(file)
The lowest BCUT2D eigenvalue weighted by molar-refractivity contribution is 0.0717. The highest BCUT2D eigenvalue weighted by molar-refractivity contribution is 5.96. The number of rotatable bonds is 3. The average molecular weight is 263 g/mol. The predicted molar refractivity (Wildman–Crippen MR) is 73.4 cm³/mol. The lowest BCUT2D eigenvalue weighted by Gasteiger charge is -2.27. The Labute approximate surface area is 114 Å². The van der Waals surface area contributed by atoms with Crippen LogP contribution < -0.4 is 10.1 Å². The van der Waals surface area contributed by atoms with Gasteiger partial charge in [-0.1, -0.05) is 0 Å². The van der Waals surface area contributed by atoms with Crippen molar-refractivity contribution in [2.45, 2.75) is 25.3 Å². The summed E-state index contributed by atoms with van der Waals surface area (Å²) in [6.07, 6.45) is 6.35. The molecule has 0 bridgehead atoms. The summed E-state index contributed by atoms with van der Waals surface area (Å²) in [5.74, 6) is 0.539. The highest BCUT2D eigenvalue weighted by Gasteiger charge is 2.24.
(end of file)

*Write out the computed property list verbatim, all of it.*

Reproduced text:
The lowest BCUT2D eigenvalue weighted by molar-refractivity contribution is 0.0717. The highest BCUT2D eigenvalue weighted by molar-refractivity contribution is 5.96. The number of rotatable bonds is 3. The average molecular weight is 263 g/mol. The predicted molar refractivity (Wildman–Crippen MR) is 73.4 cm³/mol. The lowest BCUT2D eigenvalue weighted by Gasteiger charge is -2.27. The Labute approximate surface area is 114 Å². The van der Waals surface area contributed by atoms with Crippen LogP contribution < -0.4 is 10.1 Å². The van der Waals surface area contributed by atoms with Gasteiger partial charge in [-0.1, -0.05) is 0 Å². The van der Waals surface area contributed by atoms with Crippen molar-refractivity contribution in [2.45, 2.75) is 25.3 Å². The summed E-state index contributed by atoms with van der Waals surface area (Å²) in [6.07, 6.45) is 6.35. The molecule has 0 bridgehead atoms. The summed E-state index contributed by atoms with van der Waals surface area (Å²) in [5.74, 6) is 0.539. The highest BCUT2D eigenvalue weighted by Gasteiger charge is 2.24.